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School Lunches: Prices and Nutrition

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jordan elizabeth

on 29 April 2010

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Transcript of School Lunches: Prices and Nutrition

Recent News: Jamie Oliver's Food Revolution Unhealthy Eating Habits:
Despite a government madate that school lunches and breakfasts meet federal dietary guidlines, school-provided lunches have the highest fat content of the school food offerings examined in a recent study. Budget cuts substitute unhealthy foods for school lunches. A high school in Montgomery country sold 440 servings of french fries, 360 fully prepared lunches, 187 snack cakes, 118 slices of pizza, 56 bags of potato chips, and only 3 bowls of soup and 3 fresh salads The average school lunch price has increased from $1.25 to $1.50, raising the overall food budget from 5 million to 5.2 million dollars Solution Option 1:
Small cut backs can make a huge difference.
Examples: replacing individual bread rolls and cherry tomatoes with slices of french bread and whole tomatoes that can be bought in bulk. Solution Option 2:
Schools should introduce lower fat versions of popular foods, reduce the price of low-fat items, intoduce more low-fat eating options and creatively market low-fat foods to students in order to bring down the overall fat consumption In the new show, Jamie Oliver's Food Revolution, the celebrity chef aims to improve America's eating habits with some good old fashion education. Prices: Gas prices, grocery products, and school lunches as well. Unhealthy foods cost less. Multiple schools claim they are taking all possible actions in order to create a healthier lunch menu, but since fat and sugar foods seem to be most popular in schools, it provides a high consumer rate at a low cost to the school. School Lunches:
Mahtomedi's school lunches cost $2.50 Why is this an issue?
Since costs have increased, school lunches have become an issue for the school, students, and parents.
Schools: Supplying a healthy lunch at a low price has become difficult due to the economy.
Parents: Increasing prices have made lunch money hard to hand out.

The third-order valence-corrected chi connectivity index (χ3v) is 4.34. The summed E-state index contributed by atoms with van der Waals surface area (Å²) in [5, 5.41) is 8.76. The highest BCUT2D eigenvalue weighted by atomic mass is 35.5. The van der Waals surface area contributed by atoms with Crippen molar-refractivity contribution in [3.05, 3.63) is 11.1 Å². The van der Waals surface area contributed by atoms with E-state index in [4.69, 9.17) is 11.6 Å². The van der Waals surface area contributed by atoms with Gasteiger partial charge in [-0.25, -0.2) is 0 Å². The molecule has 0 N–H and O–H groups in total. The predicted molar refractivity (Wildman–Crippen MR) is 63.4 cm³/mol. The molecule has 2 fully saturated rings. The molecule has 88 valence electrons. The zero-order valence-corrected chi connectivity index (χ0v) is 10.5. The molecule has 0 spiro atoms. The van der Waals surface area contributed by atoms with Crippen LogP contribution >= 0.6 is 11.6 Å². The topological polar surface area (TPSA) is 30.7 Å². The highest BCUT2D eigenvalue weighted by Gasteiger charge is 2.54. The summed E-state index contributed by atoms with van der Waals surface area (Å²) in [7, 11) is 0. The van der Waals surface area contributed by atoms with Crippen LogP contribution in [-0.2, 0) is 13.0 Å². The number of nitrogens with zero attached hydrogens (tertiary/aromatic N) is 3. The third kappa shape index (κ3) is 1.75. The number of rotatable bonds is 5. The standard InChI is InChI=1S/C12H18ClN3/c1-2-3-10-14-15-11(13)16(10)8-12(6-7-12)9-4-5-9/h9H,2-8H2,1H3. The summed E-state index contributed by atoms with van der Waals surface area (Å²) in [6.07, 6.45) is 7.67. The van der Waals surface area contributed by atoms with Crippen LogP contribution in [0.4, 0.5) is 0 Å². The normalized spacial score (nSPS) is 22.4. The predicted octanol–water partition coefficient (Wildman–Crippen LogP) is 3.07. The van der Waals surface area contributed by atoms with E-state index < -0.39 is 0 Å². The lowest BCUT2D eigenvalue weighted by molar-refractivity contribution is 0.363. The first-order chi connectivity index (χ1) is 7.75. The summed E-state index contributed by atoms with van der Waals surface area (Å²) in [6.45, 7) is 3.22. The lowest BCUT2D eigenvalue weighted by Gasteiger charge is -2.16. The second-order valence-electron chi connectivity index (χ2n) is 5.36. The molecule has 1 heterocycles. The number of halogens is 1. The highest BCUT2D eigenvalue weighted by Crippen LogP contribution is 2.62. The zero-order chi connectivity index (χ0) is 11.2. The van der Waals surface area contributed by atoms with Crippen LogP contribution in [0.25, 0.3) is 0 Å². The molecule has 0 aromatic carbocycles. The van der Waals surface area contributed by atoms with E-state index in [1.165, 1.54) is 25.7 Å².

Students: Considering the limited exercise students have during school and unhealthy lunches consumed, obesity has become a large problem for the student body. What does the school have to say?
Many school administrations have stated that increasing prices is something that cannot be avoided...although many people are unhappy, it's the economy and it's something that is beyond the schools control.
Also, officials have pointed out that even with higher prices, students are still getting a good deal compared to bringing a cold lunch from home or going out for lunch.
Examples: Going out for lunch and buying a Caesar salad alone would cost around 6 to 7 dollars. Purchasing a lunch through the school includes the salad, fruit, bread, and milk. Parents views on the issue:
When asked what the “top thing” is that they would like their child’s school to do to improve nutrition, 69% of parents responses fell into two major categories:
• Offer and serve better/more healthy foods (44%); responses included:
– Offer healthier, nutritional options
– More fresh fruit and vegetables
– Better tasting/appealing/hot food
– Better selection/more variety
• Eliminate or limit unhealthy foods (17%); responses included:
– Eliminate/limit junk food
– Limit high fat/high carb/fast foods
Bibliography
http://extension.oregonstate.edu/marion/sites/default/files/documents/ParentSurveyresults.pdf
http://www.albionmonitor.com/0301a/junkfoodschools2.html
http://findarticles.com//articles/mi_m0BUE/is_11_135/ai_n18615412/
http://www.nytimes.com/2008/08/25/education/25lunches.html?_r=1&pagewanted=print
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